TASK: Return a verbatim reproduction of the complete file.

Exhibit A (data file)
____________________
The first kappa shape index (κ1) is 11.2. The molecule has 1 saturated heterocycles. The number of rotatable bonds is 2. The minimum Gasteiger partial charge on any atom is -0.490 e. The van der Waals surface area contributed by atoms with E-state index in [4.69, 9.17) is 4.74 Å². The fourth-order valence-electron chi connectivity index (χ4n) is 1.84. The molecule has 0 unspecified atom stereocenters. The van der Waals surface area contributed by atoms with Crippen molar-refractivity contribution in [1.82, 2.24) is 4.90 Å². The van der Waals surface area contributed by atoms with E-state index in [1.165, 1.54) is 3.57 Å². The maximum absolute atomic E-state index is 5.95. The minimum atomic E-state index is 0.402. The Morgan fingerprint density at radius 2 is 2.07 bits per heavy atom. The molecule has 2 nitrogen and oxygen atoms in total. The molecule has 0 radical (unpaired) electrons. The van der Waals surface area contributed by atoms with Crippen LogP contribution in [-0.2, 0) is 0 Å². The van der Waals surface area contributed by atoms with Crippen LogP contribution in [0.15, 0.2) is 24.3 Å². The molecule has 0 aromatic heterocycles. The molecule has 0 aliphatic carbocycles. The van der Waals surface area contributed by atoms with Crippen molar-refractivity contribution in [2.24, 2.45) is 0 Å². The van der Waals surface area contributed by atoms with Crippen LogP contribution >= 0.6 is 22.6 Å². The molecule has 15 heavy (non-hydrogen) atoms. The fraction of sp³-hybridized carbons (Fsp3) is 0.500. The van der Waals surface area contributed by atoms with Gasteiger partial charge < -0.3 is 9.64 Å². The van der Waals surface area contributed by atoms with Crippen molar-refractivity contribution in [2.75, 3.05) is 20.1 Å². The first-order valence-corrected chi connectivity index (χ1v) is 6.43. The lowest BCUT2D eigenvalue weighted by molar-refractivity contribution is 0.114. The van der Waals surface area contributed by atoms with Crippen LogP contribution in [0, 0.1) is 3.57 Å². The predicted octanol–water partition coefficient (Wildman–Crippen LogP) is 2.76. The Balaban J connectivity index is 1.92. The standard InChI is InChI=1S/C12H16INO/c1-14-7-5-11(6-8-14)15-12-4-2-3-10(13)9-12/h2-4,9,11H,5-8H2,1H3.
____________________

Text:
The first kappa shape index (κ1) is 11.2. The molecule has 1 saturated heterocycles. The number of rotatable bonds is 2. The minimum Gasteiger partial charge on any atom is -0.490 e. The van der Waals surface area contributed by atoms with E-state index in [4.69, 9.17) is 4.74 Å². The fourth-order valence-electron chi connectivity index (χ4n) is 1.84. The molecule has 0 unspecified atom stereocenters. The van der Waals surface area contributed by atoms with Crippen molar-refractivity contribution in [1.82, 2.24) is 4.90 Å². The van der Waals surface area contributed by atoms with E-state index in [1.165, 1.54) is 3.57 Å². The maximum absolute atomic E-state index is 5.95. The minimum atomic E-state index is 0.402. The Morgan fingerprint density at radius 2 is 2.07 bits per heavy atom. The molecule has 2 nitrogen and oxygen atoms in total. The molecule has 0 radical (unpaired) electrons. The van der Waals surface area contributed by atoms with Crippen LogP contribution in [-0.2, 0) is 0 Å². The van der Waals surface area contributed by atoms with Crippen LogP contribution in [0.15, 0.2) is 24.3 Å². The molecule has 0 aromatic heterocycles. The molecule has 0 aliphatic carbocycles. The van der Waals surface area contributed by atoms with Crippen molar-refractivity contribution in [2.24, 2.45) is 0 Å². The van der Waals surface area contributed by atoms with Crippen LogP contribution >= 0.6 is 22.6 Å². The molecule has 15 heavy (non-hydrogen) atoms. The fraction of sp³-hybridized carbons (Fsp3) is 0.500. The van der Waals surface area contributed by atoms with Gasteiger partial charge < -0.3 is 9.64 Å². The van der Waals surface area contributed by atoms with Crippen molar-refractivity contribution in [2.75, 3.05) is 20.1 Å². The first-order valence-corrected chi connectivity index (χ1v) is 6.43. The lowest BCUT2D eigenvalue weighted by molar-refractivity contribution is 0.114. The van der Waals surface area contributed by atoms with Crippen LogP contribution in [0, 0.1) is 3.57 Å². The predicted octanol–water partition coefficient (Wildman–Crippen LogP) is 2.76. The Balaban J connectivity index is 1.92. The standard InChI is InChI=1S/C12H16INO/c1-14-7-5-11(6-8-14)15-12-4-2-3-10(13)9-12/h2-4,9,11H,5-8H2,1H3.